The weekly Department of Energy/Energy Information Administration average retail diesel price has now done something it hasn’t done in the history of the series: risen 16 consecutive weeks.
Not only that, but the increase posted Monday of 9.7 cents was the largest one-week increase since the first week of September 2017, when the U.S. Gulf Coast refining industry had been slammed by Hurricane Harvey.
The latest increase takes the price up to $2.973 a gallon. That is 60.1 cents more than the $2.372 a gallon in the first week of November, the last price before the 16-week run began. The series goes back to 1994.
It is also the highest price since the week of Jan. 27, 2020, when it was $3.01 a gallon. Markets had started to be pressured downward by the middle to end of January last year by the prospect of the pandemic.
At that point, the global sweep of the virus was not foreseen, but the prospect that it would hit international travel was very much a factor in diesel prices. Jet fuel is like diesel; both are middle distillates. The assumption as the first news came out of China about the virus was that the part of the oil market that would get slammed the hardest would be jet fuel.
To fully recapture all of the downward movement created by the pandemic, the price would need to surpass $3.064 a gallon, the number published Jan. 13 of last year.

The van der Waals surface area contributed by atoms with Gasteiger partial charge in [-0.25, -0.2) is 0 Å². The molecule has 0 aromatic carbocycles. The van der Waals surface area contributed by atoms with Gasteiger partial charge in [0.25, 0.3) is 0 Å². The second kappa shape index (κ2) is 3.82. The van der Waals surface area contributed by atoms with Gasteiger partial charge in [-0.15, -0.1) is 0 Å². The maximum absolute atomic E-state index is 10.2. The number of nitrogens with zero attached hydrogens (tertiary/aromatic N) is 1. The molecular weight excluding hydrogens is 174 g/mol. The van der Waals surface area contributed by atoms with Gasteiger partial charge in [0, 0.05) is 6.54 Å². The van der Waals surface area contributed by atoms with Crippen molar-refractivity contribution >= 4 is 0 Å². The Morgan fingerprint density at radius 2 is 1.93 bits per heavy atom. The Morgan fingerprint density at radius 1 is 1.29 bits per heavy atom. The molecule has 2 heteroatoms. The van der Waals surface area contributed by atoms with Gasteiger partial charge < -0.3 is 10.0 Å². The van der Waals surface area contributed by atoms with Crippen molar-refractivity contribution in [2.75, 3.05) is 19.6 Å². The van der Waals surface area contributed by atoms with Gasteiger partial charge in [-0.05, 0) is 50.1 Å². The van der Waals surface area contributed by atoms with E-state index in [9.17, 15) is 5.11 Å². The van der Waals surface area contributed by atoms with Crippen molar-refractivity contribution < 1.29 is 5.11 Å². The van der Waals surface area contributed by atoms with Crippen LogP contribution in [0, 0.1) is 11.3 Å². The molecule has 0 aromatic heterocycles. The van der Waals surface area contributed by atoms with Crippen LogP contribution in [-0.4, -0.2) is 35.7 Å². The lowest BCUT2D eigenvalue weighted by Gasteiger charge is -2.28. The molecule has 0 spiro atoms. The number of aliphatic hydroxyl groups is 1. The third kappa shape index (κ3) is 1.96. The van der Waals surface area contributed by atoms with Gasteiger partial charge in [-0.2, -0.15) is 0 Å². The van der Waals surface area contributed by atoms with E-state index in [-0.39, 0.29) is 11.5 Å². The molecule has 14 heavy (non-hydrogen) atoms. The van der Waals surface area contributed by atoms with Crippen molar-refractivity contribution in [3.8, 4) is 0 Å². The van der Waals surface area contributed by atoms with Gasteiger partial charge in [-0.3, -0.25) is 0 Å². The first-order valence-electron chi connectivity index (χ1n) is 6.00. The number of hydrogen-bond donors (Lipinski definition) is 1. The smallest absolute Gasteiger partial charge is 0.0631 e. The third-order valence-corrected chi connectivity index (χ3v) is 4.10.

Looming over the market is the status of Texas refineries closed down as a result of the deep freeze that hit the state last week. Whether because of cold-inflicted damage, a lack of electricity or a lack of natural gas, the state suffered a huge decline in refining activities last week.
S&P Global Platts reported Monday that ongoing restarts are bringing at least 2.3 million barrels a day of refining capacity back online. But those plants do not come back online immediately. For example, Platts reported that the Motiva refinery owned by Saudi Aramco, with a capacity of 607,000 barrels a day that makes it the largest in North America, filed a report with a Texas agency that said it does not expect to be fully back until March 11.
Platts also estimated that about 2 million barrels a day of refining capacity, primarily in the Houston area, is shut with no indication of when it will return. At least two refineries — one operated by Shell and Marathon Petroleum — have reported specific problems that resulted from the cold weather.
In a story published by Platts, Sandy Fielden, director of energy research at Morningstar, noted that the rebuild of infrastructure damaged by the cold snap will be diesel-intensive. Refiners are likely to “crank up” diesel output as a result, he said.
The commodity price of ultra low sulfur diesel on CME rose sharply Monday, climbing 2.87 cents a gallon to $1.8586 a gallon. That is the highest settlement price since Jan. 17 of last year, when a settlement of $1.8592 was part of the first rumblings of a falling diesel market due to the news out of China about the strange new virus.
Markets continue to be driven higher not only on the loss of refining capacity. On top of that, estimates that there are still about 2 million barrels a day of onshore capacity offline as a result of the deep freeze is also boosting prices.
One impact from the storm that appears to be no longer a problem: diesel fuel at retail outlets. The major three truckstop chains — Love’s, TA and Pilot Flying J — were reporting either no outages or only minor ones on Monday, as opposed to a significant number of outlets last week that didn’t have diesel fuel.